• Shrinkage starts when concrete begins to harden
• Nothing to prevent cracking before PT is applied
• Rate of shrinkage drops off quickly with age

– Our observations indicate shrinkage


movement occuring up to 2 years age

– Minimal shrinkage occurs after 2 years

– Restraint over first six months most likely


to cause problems

Specification and design of commercial concrete slabs on grade


PT design for mobilisation
• At any given section:
FPT >= Ffriction
• Friction force prop.
to weight of slab and

Stress End
applicable loadings

Dead End
• PT force varies along
length of tendon

Specification and design of commercial concrete slabs on grade


PT design for mobilisation
• Mobilisation equation at given section

ntendons * Ftendon
>=
Aslab to be mobilised * μsubgrade *
(UDLslab weight + UDLapplicable loads)

Specification and design of commercial concrete slabs on grade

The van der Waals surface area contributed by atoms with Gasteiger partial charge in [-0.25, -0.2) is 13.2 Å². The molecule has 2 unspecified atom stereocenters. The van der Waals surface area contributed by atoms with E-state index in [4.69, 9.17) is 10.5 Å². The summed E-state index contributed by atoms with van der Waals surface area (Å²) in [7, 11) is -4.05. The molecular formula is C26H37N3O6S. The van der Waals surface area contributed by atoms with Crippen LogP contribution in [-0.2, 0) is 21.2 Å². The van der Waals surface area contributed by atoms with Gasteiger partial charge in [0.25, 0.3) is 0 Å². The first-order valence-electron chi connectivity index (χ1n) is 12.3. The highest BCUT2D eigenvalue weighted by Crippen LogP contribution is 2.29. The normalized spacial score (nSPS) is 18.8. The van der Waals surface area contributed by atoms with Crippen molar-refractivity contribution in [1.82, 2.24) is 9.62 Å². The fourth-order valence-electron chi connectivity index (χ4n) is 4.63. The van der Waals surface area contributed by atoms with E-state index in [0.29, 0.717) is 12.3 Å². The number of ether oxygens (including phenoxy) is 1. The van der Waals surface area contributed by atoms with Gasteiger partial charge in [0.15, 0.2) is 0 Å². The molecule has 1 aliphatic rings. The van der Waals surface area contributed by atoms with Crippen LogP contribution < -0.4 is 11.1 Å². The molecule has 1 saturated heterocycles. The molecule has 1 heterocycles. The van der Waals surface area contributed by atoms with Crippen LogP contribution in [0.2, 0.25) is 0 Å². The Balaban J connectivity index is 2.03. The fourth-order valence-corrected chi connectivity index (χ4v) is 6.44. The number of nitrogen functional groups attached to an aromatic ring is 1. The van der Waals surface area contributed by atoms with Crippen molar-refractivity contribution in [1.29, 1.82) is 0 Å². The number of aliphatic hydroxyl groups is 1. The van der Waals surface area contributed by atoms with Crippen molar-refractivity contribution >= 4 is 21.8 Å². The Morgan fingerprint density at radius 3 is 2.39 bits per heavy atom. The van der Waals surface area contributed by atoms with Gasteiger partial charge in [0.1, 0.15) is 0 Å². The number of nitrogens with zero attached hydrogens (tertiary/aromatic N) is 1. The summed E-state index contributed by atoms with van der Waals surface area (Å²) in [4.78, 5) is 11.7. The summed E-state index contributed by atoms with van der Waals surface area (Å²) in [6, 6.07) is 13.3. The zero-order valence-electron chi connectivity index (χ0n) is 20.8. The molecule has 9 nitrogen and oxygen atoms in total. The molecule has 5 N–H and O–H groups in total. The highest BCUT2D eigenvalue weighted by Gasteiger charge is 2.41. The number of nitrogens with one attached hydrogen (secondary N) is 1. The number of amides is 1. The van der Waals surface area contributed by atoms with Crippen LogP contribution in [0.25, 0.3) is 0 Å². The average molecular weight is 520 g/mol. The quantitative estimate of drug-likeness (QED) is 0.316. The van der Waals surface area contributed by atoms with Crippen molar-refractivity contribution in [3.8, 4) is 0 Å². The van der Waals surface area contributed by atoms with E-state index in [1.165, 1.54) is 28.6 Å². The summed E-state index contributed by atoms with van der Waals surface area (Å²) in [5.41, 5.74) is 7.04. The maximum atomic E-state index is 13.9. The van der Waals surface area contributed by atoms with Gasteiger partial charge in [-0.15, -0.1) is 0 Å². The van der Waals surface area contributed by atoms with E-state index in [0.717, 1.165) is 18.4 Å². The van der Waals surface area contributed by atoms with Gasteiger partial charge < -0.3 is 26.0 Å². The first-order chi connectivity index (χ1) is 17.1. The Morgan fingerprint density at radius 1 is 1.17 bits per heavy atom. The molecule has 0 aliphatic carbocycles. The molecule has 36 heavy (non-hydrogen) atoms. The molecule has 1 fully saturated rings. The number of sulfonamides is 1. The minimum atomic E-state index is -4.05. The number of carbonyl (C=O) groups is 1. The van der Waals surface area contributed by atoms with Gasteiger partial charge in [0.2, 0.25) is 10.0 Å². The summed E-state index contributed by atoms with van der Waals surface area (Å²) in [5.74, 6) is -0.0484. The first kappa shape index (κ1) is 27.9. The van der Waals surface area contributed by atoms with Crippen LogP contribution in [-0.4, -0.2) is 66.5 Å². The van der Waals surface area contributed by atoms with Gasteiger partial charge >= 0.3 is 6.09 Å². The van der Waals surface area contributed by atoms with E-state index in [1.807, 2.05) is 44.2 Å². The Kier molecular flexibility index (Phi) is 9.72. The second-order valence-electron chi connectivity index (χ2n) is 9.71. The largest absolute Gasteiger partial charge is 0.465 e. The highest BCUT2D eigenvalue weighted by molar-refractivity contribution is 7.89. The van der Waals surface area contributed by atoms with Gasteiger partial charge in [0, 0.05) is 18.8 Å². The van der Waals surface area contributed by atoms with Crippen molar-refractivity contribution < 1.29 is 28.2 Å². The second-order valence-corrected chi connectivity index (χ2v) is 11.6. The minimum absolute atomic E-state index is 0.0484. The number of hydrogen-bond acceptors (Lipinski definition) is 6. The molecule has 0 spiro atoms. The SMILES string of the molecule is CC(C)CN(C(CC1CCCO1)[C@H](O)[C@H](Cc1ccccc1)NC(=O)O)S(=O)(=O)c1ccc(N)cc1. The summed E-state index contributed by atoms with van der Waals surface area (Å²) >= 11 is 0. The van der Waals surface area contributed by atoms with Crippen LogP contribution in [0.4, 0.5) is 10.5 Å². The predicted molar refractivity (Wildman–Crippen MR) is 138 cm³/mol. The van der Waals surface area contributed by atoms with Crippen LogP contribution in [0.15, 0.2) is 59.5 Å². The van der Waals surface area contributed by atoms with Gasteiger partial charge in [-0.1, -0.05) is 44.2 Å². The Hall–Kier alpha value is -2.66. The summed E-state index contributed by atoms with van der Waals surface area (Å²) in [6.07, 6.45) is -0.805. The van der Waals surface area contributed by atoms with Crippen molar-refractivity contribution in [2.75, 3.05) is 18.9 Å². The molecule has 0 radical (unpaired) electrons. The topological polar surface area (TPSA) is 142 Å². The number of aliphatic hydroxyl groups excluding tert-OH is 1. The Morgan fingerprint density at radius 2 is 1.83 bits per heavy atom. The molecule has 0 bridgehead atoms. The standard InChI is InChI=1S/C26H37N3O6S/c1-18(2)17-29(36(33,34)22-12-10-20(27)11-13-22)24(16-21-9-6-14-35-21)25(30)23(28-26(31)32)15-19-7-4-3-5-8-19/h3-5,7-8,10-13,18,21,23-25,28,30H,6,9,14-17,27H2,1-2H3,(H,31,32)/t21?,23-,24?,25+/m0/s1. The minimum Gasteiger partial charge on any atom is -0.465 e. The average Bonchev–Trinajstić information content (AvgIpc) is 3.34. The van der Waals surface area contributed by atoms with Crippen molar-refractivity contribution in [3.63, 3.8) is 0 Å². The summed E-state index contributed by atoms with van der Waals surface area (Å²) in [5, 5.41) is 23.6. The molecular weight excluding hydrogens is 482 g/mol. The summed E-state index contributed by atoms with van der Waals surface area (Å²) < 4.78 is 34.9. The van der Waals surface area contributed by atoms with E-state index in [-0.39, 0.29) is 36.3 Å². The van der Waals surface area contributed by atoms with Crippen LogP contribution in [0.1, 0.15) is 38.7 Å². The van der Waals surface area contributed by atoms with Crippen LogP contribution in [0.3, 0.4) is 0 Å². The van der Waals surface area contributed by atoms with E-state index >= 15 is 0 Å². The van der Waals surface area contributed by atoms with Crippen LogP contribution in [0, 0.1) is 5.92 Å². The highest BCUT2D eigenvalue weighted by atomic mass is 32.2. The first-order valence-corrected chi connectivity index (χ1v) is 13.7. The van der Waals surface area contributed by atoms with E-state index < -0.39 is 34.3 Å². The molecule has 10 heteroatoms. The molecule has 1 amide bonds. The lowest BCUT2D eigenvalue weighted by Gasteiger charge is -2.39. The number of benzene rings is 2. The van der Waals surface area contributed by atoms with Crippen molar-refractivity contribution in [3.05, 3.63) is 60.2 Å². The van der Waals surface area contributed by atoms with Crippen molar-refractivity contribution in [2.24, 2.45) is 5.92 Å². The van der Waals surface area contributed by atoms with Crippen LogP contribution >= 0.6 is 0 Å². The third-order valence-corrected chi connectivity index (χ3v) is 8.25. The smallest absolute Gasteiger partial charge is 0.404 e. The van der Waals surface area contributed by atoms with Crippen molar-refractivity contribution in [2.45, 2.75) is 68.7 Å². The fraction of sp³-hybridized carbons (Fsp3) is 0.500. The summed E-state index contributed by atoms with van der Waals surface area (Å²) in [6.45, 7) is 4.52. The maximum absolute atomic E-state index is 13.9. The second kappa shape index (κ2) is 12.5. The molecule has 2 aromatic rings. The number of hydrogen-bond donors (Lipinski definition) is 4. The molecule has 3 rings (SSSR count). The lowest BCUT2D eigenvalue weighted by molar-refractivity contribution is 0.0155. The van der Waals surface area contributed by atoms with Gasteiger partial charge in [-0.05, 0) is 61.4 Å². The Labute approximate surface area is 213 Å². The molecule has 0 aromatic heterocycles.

PT design for early shrinkage
• Initial PT force must be applied ASAP
– Must prevent shrinkage cracking from starting (<=24 hrs after pour)

• Allowable PT force is limited by early concrete strength


– cylinders required for initial stress and final stress

• Initial PT force must be sufficient to overcome subgrade


friction and allow slab to shrink as one unit

• Only need to mobilise slab weight (no loads)

Specification and design of commercial concrete slabs on grade


PT design for early shrinkage
• At application of initial PT force
– No load on slab, friction due to slab weight only
– Friction coefficient is large
• Friction coefficient tends to reduce as shrinkage
movement occurs, worst case is for initial movement
– Initial load varies with slab size and layout,
usually about 1/3 to ½ of final PT force

Specification and design of commercial concrete slabs on grade


PT design for mobilisation
(medium to long term)
• More variables to consider
– Greater PT stress available to mobilise
– Must mobilise slab & realistic proportion of loading

• Long term, slab movement must not be restrained


to allow thermal movements